Suppose we decided tomorrow that there would be only 750 florists in Pennsylvania, and that the state would auction off the 750 florists licenses to the highest bidders, just to maximize state revenue.
If you can’t pony up, say $500,000, you’re outa luck. You close your shop and give way to those that can bid serious money for a license.
We could do the same thing with auto repair shops, dentists, whatever, and start solving the state budget problems.
Well nobody seems to be talking about it, but that’s exactly what’s proposed in the current plan to privatize state liquor stores.
Allegheny County state representative Mike Turzai’s proposal is to close the state stores and auction off 750 retail licenses, netting the state $2 billion. To get that figure, they’ll have to go for about $2.6 million each.
We’d then have spirits only slightly more available than they are today in the 621 state stores.
We’ll end up with an artificially-limited number of liquor outlets, each part of a new state-chartered monopoly. Forget about picking up beer and wine when you go grocery shopping.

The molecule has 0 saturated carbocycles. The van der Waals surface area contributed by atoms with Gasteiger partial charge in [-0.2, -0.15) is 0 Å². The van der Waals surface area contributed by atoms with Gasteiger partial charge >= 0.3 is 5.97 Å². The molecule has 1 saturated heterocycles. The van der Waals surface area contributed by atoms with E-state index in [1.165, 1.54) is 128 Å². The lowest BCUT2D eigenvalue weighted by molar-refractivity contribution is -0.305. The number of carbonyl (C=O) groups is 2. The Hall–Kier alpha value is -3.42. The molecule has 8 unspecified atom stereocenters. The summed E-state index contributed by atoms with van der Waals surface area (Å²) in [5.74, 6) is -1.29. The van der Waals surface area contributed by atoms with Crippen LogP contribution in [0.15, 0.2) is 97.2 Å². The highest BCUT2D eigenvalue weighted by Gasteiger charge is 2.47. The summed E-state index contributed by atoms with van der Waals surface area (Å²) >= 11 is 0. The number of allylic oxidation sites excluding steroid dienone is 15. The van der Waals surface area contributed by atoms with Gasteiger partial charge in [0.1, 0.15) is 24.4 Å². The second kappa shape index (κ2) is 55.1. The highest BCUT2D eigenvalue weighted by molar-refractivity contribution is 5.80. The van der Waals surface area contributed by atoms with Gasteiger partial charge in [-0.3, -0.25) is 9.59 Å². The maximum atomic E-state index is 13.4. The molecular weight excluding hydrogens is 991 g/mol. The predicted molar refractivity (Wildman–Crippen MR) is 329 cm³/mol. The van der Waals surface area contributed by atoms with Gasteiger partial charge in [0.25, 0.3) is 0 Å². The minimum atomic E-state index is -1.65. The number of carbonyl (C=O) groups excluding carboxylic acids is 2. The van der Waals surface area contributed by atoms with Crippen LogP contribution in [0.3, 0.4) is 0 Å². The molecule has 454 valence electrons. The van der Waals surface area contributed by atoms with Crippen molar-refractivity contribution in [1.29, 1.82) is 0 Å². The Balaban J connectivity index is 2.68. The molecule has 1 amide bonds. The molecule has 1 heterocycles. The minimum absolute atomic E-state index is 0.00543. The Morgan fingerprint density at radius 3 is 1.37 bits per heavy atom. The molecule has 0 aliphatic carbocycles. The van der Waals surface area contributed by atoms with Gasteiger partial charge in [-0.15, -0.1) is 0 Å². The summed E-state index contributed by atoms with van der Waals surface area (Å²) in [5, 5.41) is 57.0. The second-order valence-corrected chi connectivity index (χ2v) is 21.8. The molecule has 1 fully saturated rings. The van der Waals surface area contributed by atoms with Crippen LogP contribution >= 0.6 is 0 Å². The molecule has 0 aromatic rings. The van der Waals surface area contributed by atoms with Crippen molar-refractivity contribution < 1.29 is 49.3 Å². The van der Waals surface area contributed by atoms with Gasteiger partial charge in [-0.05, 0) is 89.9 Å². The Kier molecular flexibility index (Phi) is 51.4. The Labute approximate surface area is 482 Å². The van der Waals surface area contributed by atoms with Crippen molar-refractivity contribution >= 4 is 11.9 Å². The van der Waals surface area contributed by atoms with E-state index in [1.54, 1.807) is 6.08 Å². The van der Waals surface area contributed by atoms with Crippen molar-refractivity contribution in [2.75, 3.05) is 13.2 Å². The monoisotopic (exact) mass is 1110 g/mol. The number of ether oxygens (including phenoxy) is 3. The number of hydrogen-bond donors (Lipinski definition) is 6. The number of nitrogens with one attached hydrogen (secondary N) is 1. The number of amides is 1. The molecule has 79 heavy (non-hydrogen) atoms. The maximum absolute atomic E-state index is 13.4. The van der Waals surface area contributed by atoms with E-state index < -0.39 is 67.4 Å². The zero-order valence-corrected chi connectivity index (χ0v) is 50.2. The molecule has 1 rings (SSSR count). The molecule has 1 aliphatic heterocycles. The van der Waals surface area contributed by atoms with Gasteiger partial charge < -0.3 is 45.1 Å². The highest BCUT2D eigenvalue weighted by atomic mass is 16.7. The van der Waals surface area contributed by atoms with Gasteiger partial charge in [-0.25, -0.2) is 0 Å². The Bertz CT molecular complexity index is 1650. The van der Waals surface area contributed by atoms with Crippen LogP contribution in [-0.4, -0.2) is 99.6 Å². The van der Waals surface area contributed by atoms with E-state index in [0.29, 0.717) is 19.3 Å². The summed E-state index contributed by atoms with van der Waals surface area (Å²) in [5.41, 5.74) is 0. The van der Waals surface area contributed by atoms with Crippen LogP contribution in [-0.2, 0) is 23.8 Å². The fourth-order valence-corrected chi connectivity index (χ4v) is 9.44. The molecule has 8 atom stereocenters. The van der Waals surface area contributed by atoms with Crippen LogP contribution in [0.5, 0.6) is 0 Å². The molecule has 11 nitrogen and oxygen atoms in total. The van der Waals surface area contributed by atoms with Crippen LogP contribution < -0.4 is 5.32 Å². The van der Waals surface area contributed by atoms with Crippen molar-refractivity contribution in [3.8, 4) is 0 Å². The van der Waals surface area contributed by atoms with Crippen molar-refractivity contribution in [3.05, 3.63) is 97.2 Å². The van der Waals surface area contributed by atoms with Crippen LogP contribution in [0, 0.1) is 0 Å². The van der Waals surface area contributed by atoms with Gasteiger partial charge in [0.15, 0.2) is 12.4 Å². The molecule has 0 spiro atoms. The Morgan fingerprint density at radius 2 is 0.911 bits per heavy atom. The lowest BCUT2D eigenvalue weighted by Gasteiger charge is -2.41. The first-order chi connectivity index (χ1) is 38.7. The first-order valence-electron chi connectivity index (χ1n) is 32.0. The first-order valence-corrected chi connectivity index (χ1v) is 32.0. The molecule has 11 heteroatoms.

I spoke with Turzai, the incoming House Majority Leader yesterday. He said he’s “open to a discussion” about the number of licenses to grant, but he acknowledged that getting a massive one-time revenue shot is a major selling point for his plan.
“The governor has signed a no-tax pledge,” Turzai said. “I don’t want to increase taxes, businesses don’t want us to increase taxes, families don’t want us to increase taxes, and we have major obligations in front of us. How are we going to handle that.?”
My friends at the It’s Our Money blog had an interesting post last week, noting how many more liquor outlets per capita New Jersey has, and their higher rates of drunk driving fatalities.
We ought to have a real debate about how many liquor outlets there should be, but demanding two and a half million for the right to do business is just plain gouging, the kind of scheme a mob boss would love.